No matter your skill level or former experience, be prepared to face these challenges head-on.
Recently, I’ve spoken with a dozen or so church planters, or those wrestling the call, several each week, and the same issues come up every time. I want to share some thoughts based on my personal experiences planting two churches. These are usually transferable to all church pastorates, but especially planters.
Here are three challenges for every church planter:
I get asked if my established church will be a “strategic partner” in a church plant about once every couple of weeks. I get it. I really do. We don’t have any extra money right now, but church planting takes money. It is great if your mother church can support your budget or you get numerous churches to contribute. Don’t turn down cash. You’ll need it. Lots of it.
But I always offer a reality check here. The money will always be tight. There will never be enough. It’s in very rare circumstances this is not true.
My strong word of encouragement is to strive to rely less on outside help and more on those God has called you to minister with in the church plant.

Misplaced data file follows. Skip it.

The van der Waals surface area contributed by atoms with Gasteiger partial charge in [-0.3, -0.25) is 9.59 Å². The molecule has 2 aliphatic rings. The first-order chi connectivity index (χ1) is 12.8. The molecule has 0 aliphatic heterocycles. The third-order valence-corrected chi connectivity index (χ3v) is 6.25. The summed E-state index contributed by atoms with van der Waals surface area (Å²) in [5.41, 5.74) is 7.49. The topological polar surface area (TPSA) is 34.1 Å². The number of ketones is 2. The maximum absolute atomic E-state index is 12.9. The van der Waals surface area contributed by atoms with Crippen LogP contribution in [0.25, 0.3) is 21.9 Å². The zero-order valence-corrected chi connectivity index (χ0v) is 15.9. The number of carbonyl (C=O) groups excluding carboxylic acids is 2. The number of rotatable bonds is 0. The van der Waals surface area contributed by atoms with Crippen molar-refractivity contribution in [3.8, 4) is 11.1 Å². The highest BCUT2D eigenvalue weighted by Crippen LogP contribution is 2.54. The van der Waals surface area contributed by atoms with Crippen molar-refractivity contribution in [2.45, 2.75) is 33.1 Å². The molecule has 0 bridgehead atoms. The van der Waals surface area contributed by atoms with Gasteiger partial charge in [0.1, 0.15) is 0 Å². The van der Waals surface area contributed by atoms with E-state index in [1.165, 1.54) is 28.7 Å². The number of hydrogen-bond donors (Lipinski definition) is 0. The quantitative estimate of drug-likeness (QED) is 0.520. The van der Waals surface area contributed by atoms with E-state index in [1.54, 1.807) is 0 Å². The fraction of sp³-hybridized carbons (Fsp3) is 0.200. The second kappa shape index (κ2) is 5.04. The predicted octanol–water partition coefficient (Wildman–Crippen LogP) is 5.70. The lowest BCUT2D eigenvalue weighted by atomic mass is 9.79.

When we planted, both times, we challenged the people building the ministry to fund the ministry. And it is a challenge. It means you’ll often be discipling people to give who aren’t accustomed to giving. But you’ll need disciplined and fully invested people. If they have their money on the line, they’ll do almost anything to make the plant work. As much as possible, build your ministry around the people in the room. Their generosity will often determine your ability to grow a healthy church. Plus it’s good discipleship to build into the church’s DNA.
I know. That’s a hard word, isn’t it? But look at it this way: The time you spend jumping through hoops for a few dollars from a denomination that often come with multiple strings attached, you can spend building maturity in your people who will support you financially.
Men and women are different and will react differently to the move and to the stress of planting. I’ve found it can be an excellent balance if the two are in sync with each other and communicating well. You should both be equally called, but your initial enthusiasm may not be the same.
One thing I’ve noticed, and cautioned many planters about, is that the wife’s emotions may (probably will) respond differently. I’ve always found Cheryl to be slower to acclimate emotionally to the new place of service. She can know it is where we are supposed to be. Her faith is often even stronger than mine. But her heart is more likely to be tender longer toward the place we left. I have to be careful not to assume she’s as excited every day as I am.